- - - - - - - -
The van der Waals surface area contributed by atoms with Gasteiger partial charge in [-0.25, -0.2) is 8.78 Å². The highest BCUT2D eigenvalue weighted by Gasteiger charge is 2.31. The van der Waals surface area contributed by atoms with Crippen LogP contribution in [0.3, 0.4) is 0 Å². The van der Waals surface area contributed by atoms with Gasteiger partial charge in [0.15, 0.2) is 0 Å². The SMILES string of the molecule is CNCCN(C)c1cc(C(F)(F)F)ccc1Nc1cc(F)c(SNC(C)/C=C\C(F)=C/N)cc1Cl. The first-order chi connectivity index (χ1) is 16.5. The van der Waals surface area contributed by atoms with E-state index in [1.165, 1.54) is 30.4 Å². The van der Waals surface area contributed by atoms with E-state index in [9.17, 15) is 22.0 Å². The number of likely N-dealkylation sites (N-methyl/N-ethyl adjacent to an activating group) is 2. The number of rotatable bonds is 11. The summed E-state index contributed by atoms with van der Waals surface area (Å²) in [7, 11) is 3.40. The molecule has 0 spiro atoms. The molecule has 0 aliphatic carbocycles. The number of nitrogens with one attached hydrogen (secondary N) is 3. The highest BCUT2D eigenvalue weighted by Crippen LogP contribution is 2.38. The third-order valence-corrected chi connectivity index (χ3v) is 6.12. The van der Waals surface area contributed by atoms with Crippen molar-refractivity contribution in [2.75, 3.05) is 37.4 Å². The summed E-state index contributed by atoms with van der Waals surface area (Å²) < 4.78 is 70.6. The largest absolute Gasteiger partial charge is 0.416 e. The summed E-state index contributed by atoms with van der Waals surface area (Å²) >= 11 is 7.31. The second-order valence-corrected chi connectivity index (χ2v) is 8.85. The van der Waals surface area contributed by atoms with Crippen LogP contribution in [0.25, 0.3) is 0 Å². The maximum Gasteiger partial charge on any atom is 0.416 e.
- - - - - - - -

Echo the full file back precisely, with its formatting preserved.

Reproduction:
The van der Waals surface area contributed by atoms with Gasteiger partial charge in [-0.25, -0.2) is 8.78 Å². The highest BCUT2D eigenvalue weighted by Gasteiger charge is 2.31. The van der Waals surface area contributed by atoms with Crippen LogP contribution in [0.3, 0.4) is 0 Å². The van der Waals surface area contributed by atoms with Gasteiger partial charge in [0.15, 0.2) is 0 Å². The SMILES string of the molecule is CNCCN(C)c1cc(C(F)(F)F)ccc1Nc1cc(F)c(SNC(C)/C=C\C(F)=C/N)cc1Cl. The first-order chi connectivity index (χ1) is 16.5. The van der Waals surface area contributed by atoms with E-state index in [1.165, 1.54) is 30.4 Å². The van der Waals surface area contributed by atoms with E-state index in [9.17, 15) is 22.0 Å². The number of likely N-dealkylation sites (N-methyl/N-ethyl adjacent to an activating group) is 2. The number of rotatable bonds is 11. The summed E-state index contributed by atoms with van der Waals surface area (Å²) in [7, 11) is 3.40. The molecule has 0 spiro atoms. The molecule has 0 aliphatic carbocycles. The number of nitrogens with one attached hydrogen (secondary N) is 3. The highest BCUT2D eigenvalue weighted by Crippen LogP contribution is 2.38. The third-order valence-corrected chi connectivity index (χ3v) is 6.12. The van der Waals surface area contributed by atoms with Crippen molar-refractivity contribution in [2.75, 3.05) is 37.4 Å². The summed E-state index contributed by atoms with van der Waals surface area (Å²) < 4.78 is 70.6. The largest absolute Gasteiger partial charge is 0.416 e. The summed E-state index contributed by atoms with van der Waals surface area (Å²) >= 11 is 7.31. The second-order valence-corrected chi connectivity index (χ2v) is 8.85. The van der Waals surface area contributed by atoms with Crippen LogP contribution in [0.25, 0.3) is 0 Å². The maximum Gasteiger partial charge on any atom is 0.416 e.